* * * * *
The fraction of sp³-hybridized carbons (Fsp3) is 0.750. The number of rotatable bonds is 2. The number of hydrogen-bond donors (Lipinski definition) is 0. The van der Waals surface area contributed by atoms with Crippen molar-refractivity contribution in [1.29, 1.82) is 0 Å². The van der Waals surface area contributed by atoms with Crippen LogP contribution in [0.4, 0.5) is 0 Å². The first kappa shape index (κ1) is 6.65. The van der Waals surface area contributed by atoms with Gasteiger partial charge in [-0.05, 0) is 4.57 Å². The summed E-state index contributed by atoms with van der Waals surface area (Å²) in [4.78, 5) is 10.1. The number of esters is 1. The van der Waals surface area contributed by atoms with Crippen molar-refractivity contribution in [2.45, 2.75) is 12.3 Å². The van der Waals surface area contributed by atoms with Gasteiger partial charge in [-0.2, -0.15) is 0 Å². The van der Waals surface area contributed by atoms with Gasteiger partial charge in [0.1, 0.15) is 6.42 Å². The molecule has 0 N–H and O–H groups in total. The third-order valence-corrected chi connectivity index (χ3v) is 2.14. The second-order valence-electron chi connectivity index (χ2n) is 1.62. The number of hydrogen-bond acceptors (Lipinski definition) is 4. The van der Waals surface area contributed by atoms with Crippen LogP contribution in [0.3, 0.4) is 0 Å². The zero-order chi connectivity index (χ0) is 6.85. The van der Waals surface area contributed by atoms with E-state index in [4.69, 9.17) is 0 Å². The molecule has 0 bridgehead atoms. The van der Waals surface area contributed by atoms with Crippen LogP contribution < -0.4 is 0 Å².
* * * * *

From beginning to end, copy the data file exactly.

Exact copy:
The fraction of sp³-hybridized carbons (Fsp3) is 0.750. The number of rotatable bonds is 2. The number of hydrogen-bond donors (Lipinski definition) is 0. The van der Waals surface area contributed by atoms with Crippen molar-refractivity contribution in [1.29, 1.82) is 0 Å². The van der Waals surface area contributed by atoms with Crippen LogP contribution in [0.4, 0.5) is 0 Å². The first kappa shape index (κ1) is 6.65. The van der Waals surface area contributed by atoms with Gasteiger partial charge in [-0.05, 0) is 4.57 Å². The summed E-state index contributed by atoms with van der Waals surface area (Å²) in [4.78, 5) is 10.1. The number of esters is 1. The van der Waals surface area contributed by atoms with Crippen molar-refractivity contribution in [2.45, 2.75) is 12.3 Å². The van der Waals surface area contributed by atoms with Gasteiger partial charge in [-0.2, -0.15) is 0 Å². The van der Waals surface area contributed by atoms with Gasteiger partial charge in [0.1, 0.15) is 6.42 Å². The molecule has 0 N–H and O–H groups in total. The third-order valence-corrected chi connectivity index (χ3v) is 2.14. The second-order valence-electron chi connectivity index (χ2n) is 1.62. The number of hydrogen-bond acceptors (Lipinski definition) is 4. The van der Waals surface area contributed by atoms with Crippen LogP contribution in [0.3, 0.4) is 0 Å². The zero-order chi connectivity index (χ0) is 6.85. The van der Waals surface area contributed by atoms with E-state index in [4.69, 9.17) is 0 Å². The molecule has 0 bridgehead atoms. The van der Waals surface area contributed by atoms with Crippen LogP contribution < -0.4 is 0 Å².